Quick Tips for Anxiety Relief
Grounding for Anxiety with Rocks
When we experience anxiety, panic attacks and spacing out, it's because our flight or fight system thinks we're in danger. This can come even at times when we are perfectly safe. Sometimes this is caused by PTSD, an unusual stressor, or another disorder.
To correct misfiring fight or flight responses, it helps to send a message to the brain that we're safe and in the here and now. One of the quickest and most effective ways to do that is through mindfulness or grounding.
I (Jennie) like to teach grounding with rocks - I have clients hold a rock or other object in their hands and notice first what it feels like. What's the temperature, warm or cold? Is it smooth or sharp? What other things do you notice that most people would overlook?
Second, we notice what the rock or other object looks like. Most of us don't stare at rocks much. This time, really take it in. Do you notice any imperfections? Unique colors? Dirt or ink?
Finally, keep holding your rock, but notice any sounds in the room. Is there a fan blowing? A dog breathing? What about sounds outside the room?
This activity is an introduction to grounding, or mindfulness. It actually helps calm the nervous system and gives your brain a break from worrying and trying to figure things out. When we're trying too hard that doesn't usually work anyway.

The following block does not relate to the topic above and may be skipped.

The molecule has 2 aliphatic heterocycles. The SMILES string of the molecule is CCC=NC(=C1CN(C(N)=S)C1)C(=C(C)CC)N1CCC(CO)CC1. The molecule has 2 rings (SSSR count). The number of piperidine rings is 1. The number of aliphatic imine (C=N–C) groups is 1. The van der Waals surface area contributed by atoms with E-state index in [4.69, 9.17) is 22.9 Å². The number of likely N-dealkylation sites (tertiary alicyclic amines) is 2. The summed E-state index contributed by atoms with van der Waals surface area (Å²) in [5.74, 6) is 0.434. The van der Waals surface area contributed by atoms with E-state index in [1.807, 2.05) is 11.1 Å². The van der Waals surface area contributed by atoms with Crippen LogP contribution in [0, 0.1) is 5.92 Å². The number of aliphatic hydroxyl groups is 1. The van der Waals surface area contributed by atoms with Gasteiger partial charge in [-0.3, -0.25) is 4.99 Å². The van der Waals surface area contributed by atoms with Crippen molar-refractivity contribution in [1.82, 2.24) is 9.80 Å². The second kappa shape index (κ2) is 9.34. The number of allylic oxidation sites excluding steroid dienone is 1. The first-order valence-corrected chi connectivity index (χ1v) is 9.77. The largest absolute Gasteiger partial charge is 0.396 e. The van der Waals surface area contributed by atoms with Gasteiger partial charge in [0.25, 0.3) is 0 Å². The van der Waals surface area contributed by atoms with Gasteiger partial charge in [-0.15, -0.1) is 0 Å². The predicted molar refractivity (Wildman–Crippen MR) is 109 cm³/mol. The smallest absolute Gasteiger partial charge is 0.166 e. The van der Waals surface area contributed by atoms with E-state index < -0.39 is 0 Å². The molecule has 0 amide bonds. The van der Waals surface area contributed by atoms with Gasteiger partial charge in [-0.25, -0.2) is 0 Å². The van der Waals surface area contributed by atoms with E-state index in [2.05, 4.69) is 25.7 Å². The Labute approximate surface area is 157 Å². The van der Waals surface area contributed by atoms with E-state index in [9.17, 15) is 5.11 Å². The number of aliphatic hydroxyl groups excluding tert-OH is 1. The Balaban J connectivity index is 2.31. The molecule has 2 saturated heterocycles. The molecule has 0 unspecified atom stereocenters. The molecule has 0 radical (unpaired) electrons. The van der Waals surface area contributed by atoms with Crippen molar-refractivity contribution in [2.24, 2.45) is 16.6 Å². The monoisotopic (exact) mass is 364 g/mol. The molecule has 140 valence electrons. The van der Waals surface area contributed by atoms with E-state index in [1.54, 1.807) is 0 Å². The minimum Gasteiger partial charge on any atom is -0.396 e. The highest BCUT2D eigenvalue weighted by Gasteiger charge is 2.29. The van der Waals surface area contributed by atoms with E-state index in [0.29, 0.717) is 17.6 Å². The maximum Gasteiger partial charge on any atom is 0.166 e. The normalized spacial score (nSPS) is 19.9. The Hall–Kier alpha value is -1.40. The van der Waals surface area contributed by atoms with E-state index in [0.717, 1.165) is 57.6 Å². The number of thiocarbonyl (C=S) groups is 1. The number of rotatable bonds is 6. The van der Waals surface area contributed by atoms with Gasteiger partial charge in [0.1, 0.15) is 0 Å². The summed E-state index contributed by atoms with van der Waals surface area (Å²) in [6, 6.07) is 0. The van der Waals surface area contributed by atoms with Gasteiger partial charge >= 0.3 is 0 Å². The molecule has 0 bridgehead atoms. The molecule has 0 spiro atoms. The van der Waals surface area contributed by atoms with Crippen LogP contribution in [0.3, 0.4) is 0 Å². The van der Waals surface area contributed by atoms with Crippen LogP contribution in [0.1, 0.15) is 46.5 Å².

If you find a rock you particularly like, you may decorate it with a helpful message like my "breathe" rock above. You can use acrylic paint or paint sticks. As I hold my rock I remember I'm strong and in the here and now - just like you!
Relaxed Breathing for Anxiety
At least half my clients get the most immediate relief from relaxed, deep, or "diaphragmatic" breathing. You can use it separately or combine it with activities such as the grounding exercise on this page.
Relaxed breathing involves slow, deep breaths that help calm your fight or flight reaction (stress response). When you're feeling suddenly agitated, nervous, or feel a panic attack coming on, this often helps. To begin, take a long breath in through your nose to the count of 5 to 7 seconds (if you have breathing issues such as COPD you may choose an alternative method - you can find the pursed lip alternative here:
Once you slowly breathe in your nose, wait while holding the breath gently for 5 seconds. Then slowly breathe out your mouth for 5 to 7 seconds. Following your inhale, you should feel your belly rise more than your chest. I have my clients practice with one hand on the chest and one hand on the stomach, until they get the hang of it. If you feel your chest rising quickly, then try again, slowly and deeply. It's easiest to practice when you're already feeling safe and calm. (If you've been in a school choir or band, you may have learned to take even longer breaths.)
You might start with a few slow breaths, and then add more as needed. I still use this for everyday stresses or when I'm feeling overwhelmed. While it's generally not what I feel like doing when I'm upset, it does help. When you are having high anxiety responses, this will send the message to your brain that you're safe, calm, and there's no need to be on high alert. While some clients don't like it, others find it the single most important strategy for dealing with anxiety, so it's worth a try!
or call or text Jennie at 573/291-7315.